It's fine to not like the word, but all your claims about "history" are bullshit when both words are very nearly the same age, while your constant wank about fragile egos and kids (apparently defined as anyone younger than you who does something you don't like) is laughable.
Re: Just a beer?
I'm old, therefore an adult is a child and can be dismissed as such.
Fucking arrogant. This isn't a matter of perspective.
The concept of making little faces with text might be more than 100 years old, but the word emoticon is only a few years older than the word emoji. They're both neologisms invented by adults of approximately the same age, but in different cultural contexts. One won the battle for mindshare, one lost.
Cling to your fantasy of the "real" word as much as you like and complain about "the kids" all you want, you can't change this reality. Why not wave your cane at them as well, while you're at it, and complete the stereotype if a bitter old man who refuses to accept anything "the kids" come up with because it's not the way it used to be done, and change is scary and evil.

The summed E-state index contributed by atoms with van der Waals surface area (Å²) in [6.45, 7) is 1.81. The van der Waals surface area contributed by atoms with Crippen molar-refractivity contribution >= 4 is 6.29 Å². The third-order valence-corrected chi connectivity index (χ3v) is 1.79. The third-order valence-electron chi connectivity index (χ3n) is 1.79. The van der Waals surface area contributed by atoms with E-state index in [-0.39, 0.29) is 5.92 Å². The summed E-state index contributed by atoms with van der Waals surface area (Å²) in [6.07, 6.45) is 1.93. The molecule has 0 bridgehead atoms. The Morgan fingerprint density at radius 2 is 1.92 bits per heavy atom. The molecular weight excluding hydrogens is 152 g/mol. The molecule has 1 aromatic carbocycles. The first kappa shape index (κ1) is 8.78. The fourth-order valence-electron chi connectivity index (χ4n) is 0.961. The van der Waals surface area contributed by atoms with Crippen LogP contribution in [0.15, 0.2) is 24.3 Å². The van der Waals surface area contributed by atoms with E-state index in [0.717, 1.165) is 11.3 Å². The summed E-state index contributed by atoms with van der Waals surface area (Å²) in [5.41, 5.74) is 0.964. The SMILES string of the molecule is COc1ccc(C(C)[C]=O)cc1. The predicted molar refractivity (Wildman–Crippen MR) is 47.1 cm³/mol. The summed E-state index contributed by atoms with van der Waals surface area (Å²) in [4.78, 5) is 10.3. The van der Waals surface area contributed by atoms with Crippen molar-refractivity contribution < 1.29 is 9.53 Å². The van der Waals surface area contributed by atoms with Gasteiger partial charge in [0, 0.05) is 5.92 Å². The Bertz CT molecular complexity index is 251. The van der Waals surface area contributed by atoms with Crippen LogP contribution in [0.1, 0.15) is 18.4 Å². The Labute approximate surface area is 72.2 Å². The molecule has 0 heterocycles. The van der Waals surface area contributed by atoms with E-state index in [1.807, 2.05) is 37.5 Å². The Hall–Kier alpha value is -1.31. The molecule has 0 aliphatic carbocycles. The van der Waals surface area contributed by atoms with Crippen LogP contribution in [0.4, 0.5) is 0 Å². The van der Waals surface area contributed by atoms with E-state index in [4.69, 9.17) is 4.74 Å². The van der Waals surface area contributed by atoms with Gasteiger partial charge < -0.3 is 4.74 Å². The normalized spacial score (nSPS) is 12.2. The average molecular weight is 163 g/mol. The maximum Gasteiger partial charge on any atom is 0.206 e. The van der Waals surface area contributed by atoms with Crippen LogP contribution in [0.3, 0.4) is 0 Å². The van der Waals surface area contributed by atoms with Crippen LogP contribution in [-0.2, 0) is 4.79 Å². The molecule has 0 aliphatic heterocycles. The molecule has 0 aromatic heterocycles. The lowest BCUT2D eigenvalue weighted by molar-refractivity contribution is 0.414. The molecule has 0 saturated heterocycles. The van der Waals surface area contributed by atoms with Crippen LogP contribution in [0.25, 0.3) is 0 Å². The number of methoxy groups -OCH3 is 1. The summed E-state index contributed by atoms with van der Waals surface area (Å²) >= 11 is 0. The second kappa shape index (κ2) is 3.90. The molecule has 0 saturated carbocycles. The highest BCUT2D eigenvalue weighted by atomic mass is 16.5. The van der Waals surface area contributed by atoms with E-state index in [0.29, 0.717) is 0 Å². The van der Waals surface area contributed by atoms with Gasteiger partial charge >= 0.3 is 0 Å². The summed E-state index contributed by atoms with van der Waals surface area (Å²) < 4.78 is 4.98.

That's all you seem to do around here anyway.
Re: Just a beer?
Nah, emoji is an nipponism (or a japanese neologism if you want to be picky about it). Emoticons took off over there as a way to quicky communicate ideas over text message, partly because they work well with the prevailing writing systems and partly to fit within the character limits or short messages. The name itself stems from the Japanese love of taking English words and localising them (witness pokémon - pocket monster - and furasuko - flask as two disparate examples). So, just as romanised text became romanji (or romaji) to fit with kanji, emoticons became emoji.
The word was adopted to the west by osmosis, through apps originally written in japan, or targeting japanese audiences, using the term in their English localisations as well.
So less of that high-horse rubbish about the kids today, alright? They know more than we like to pretend.